Inspired by its commitment to holistic care, Danbury Hospital has opened the Goldstone Caregiver Center - the only Center of its kind in Connecticut - to support individuals caring for seriously ill loved ones.
"The Goldstone Caregiver Center is another example of how Danbury Hospital takes a progressive approach to family-centered care," said Damanjeet Chaubey, MD, section Chief of Hospital Medicine and the Medical Director of Danbury Hospital's Palliative Care Program. "The Center provides an ideal healing environment where families can decompress, receive emotional support from the health care team, and come to terms with the medical reality of what is happening to their loved ones," she added.
The Goldstone Caregiver Center is made possible by a $1 million gift from Liz and Steven Goldstone of Ridgefield, Conn. A nutritionist and former critical care nurse, Liz and her husband are longtime Danbury Hospital donors dedicated to initiatives that promote patient-centered care.
A Welcome Sanctuary
Located in the main lobby of Danbury Hospital's new Peter and Carmen Lucia Buck Pavilion, the Goldstone Caregiver Center offers visitors a quiet space for respite and privacy. Caregivers can take a break from the bedside to reflect and rest at the Center, yet still be close to their loved ones. They also can meet with a Licensed Clinical Social Worker, spiritual leader, or other members of the health care team to find welcome guidance and relief.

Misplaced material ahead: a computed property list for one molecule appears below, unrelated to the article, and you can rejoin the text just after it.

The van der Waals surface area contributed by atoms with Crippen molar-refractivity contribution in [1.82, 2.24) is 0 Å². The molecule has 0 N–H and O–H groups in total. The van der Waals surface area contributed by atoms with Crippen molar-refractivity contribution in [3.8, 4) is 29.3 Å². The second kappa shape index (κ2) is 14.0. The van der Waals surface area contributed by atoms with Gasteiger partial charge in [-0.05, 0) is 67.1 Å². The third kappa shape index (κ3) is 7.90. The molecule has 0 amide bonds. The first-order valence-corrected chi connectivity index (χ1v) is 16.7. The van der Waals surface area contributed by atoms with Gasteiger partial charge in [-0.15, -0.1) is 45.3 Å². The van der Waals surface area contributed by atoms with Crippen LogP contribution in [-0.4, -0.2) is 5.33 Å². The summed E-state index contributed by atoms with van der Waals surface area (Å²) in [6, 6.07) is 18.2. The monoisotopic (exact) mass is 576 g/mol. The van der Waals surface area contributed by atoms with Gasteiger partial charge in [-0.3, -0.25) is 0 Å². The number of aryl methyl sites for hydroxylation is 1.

Amenities of the Center include a kitchenette stocked with healthy snacks and beverages and a computer workstation for easy access to emails and online resources. Center visitors can also receive information about community and caregiver resources.
The Center's calm ambiance contrasts sharply with the bells and alarms on patient care floors, where speaking privately and calmly about emotionally charged topics like palliative care and end-of-life issues can be challenging, noted Dr. Chaubey.
Volunteer "Caregiver Coaches" also play an important role in assisting family members who visit the Center. These compassionate volunteers are trained to support family members both on patient units and in the Center.
"Caregiving is a rewarding but very challenging experience. Caregivers very often don't take care of themselves," said Center Director Lynn Crager, RN, MSN, a chaplain who also serves as Director of Danbury Hospital's Department of Spiritual Care. "Caregivers give up their lives to care for someone else, whether it's a spouse, child, sibling, elderly parent or another person who is important in their life. It can be very isolating to be a caregiver."
Miranda Dold, LCSW, a Licensed Clinical Social Worker and Manager of the Goldstone Caregiver Center, said the Center aims to help caregivers focus on themselves by providing them with space and time to attend to their own needs.